Canonical URLs: A 2 Minute Guide

You may convince search engines that two URLs that appear to be identical are actually the same by using a canonical URL.

Because occasionally you may have material or products that are available on several websites or URLs.

You can include these on your site without affecting your results by using canonical URLs (HTML link elements with the attribute rel=canonical).

The HTML element rel=canonical, sometimes known as the "canonical link," aids webmasters in avoiding duplicate content problems.

By mentioning the "canonical URL," or "recommended" version of a web page, it achieves this.

This is often the source URL.

Your site's SEO will increase if you use canonical URLs.

The Concept Of Canonical URLs

The concept is straightforward: If there are multiple versions of the same information, choose one to serve as the "canonical" version and direct search engines to it.

By including the canonical element in a URL, search engines are informed which URL to display in their results.

For instance, the canonical URL for my home page is as follows:

<link rel="canonical" href="" /> 

By looking for rel="canonical" in a webpage's source code, you can find the canonical URL.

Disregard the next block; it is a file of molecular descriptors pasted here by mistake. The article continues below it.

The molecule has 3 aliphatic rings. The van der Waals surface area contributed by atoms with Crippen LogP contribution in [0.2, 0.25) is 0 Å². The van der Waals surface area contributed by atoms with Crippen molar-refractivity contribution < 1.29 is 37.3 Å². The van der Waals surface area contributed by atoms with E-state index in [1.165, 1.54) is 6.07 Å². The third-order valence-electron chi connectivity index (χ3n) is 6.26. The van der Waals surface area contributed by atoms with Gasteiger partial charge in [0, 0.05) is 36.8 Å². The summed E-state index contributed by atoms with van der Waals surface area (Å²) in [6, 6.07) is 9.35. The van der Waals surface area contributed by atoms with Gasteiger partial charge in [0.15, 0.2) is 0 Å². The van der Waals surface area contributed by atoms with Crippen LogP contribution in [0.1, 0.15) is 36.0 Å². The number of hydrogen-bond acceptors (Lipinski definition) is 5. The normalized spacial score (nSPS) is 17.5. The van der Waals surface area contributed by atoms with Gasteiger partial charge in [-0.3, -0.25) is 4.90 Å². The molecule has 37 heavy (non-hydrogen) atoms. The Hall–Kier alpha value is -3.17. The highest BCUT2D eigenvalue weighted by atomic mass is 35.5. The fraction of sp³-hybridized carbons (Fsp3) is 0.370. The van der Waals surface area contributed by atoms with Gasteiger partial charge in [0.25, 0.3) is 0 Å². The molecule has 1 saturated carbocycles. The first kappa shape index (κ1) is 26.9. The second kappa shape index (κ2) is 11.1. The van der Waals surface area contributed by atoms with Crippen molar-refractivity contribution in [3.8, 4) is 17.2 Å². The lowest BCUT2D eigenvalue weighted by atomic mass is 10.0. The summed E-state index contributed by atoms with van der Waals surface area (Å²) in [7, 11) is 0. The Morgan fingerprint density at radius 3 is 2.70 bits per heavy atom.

Your users won't be impacted by it because it is a component that only search engines can view.

Google, Bing, and Yahoo! implemented the canonical link feature in February 2009.

A canonical URL is a technological way to handle duplicate content, as we described previously.

For SEO, duplicate material can be a major issue.

When search engines discover two (or more) pages that are very identical, they are unsure of which one to include in the search results.

As a result, it's possible that none of those pages will rank as high.

Canonical URLs: An Example

For example, you might have a post or product that belongs to two categories and has two URLs, like in: 

Setting one of these URLs as the canonical URL instructs search engines which one to display in the search results if these URLs are both for the same product.

Canonicals can also be used to direct search engines to the original version of a piece of writing.

Suppose, for example, that you've contributed a guest post to another website.

You could agree to post it with a canonical link to the original version if you want to post it on your website as well.


Canonicalization is the process of selecting one product's URL from a list of options.

Fortunately, it will often be clear that one URL is a better option than another.

However, it might not always be as evident.

There is no cause for concern here.

Pick one! That's really all there is to it even then.

It is never better to not canonicalize your URLs than to do so.

SEO Consultant

This article was written by Gaz Hall, a UK based SEO Consultant on 26th October 2022.

Gaz has 20 years experience working on SEO projects large and small, locally and globally across a range of sectors.

If you need any SEO advice or would like him to look at your next project then get in touch to arrange a free consultation.